Lockdown labs: pivoting to remote learning in forensic science higher education

Katie J. Davidson, Penelope R. Haddrill, Fabio Casali, Bronagh Murphy, Lorraine Gibson, Margaret Robinson, Alexander Clunie, James Christie, Lynn Curran, Felicity Carlysle-Davies

Research output: Contribution to journalArticlepeer-review

5 Citations (Scopus)
31 Downloads (Pure)


Forensic Science training and education is reliant on the application of knowledge to casework scenarios and the development of key practical skills that provide a platform for career development in the field. The COVID-19 pandemic introduced a number of challenges to effectively deliver practical content online and remotely, whilst still meeting intended learning outcomes, accreditation requirements, and attaining a high level of student engagement and experience. The MSc Forensic Science programme featured in this study is a one-year degree programme with a strong emphasis on the practical elements of forensic science, and a diverse international student cohort. Therefore, the restrictions associated with the pandemic made it very difficult not only to plan the delivery of material but also to adapt the content itself for effective online and remote learning.
By focusing on the intended learning outcomes, a number of innovative teaching practices were developed to successfully transition from face-to-face teaching to online and remote delivery. A range of online and practical resources were developed, including a laboratory home kit, demonstration videos, online practical technique simulations (produced by Learning Science), data analysis tasks, and interactive workshops and activities, all designed to consolidate student learning and build confidence, in preparation for such a time that on campus practical teaching could resume. The initial feedback received from these activities from both staff and students was extremely positive and the transition from classroom to online teaching was a success, as reflected in student attainment and later student feedback. Students reported that they had a better understanding of what was expected of them, including knowledge of protocols and techniques, and felt much more confident moving into the next stage of their learning development. Even though the practical laboratory sessions were the most significantly affected by the restrictions associated with the pandemic, and resulted in reduced interaction for the students, this was counteracted by virtual sessions and workshops, which gave students the opportunity to engage with each other and communicate their thoughts and opinions, ultimately building key presentation and group working skills.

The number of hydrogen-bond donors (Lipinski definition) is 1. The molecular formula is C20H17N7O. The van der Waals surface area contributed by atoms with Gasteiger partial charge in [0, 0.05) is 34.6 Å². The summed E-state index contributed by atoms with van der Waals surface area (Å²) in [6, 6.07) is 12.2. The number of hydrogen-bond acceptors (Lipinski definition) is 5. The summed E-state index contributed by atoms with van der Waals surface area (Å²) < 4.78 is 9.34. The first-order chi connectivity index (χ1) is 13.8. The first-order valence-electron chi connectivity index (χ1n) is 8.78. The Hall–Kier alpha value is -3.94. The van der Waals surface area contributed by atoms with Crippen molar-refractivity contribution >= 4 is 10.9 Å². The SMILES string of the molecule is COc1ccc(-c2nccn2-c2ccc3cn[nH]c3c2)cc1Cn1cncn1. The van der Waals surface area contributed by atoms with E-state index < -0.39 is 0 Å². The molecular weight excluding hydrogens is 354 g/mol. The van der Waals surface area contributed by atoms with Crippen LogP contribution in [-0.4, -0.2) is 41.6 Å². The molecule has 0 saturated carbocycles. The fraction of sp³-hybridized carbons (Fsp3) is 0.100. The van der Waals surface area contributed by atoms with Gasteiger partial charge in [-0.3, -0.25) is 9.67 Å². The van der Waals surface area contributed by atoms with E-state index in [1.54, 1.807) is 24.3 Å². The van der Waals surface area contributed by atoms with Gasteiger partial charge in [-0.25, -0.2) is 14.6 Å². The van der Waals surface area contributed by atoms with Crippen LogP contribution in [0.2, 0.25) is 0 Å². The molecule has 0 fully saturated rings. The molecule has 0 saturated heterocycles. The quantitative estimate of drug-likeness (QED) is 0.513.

This case study will detail the pivot to remote learning, as well as critically evaluating the feedback from students and discussing the changes that are likely to be retained as longer-term teaching practices, versus those that were a necessary temporary addition or adjustment in response to the pandemic.
Original languageEnglish
Pages (from-to)805-813
Number of pages9
JournalScience and Justice
Issue number6
Early online date5 May 2022
Publication statusPublished - 30 Nov 2022


  • forensic science
  • higher education
  • international students


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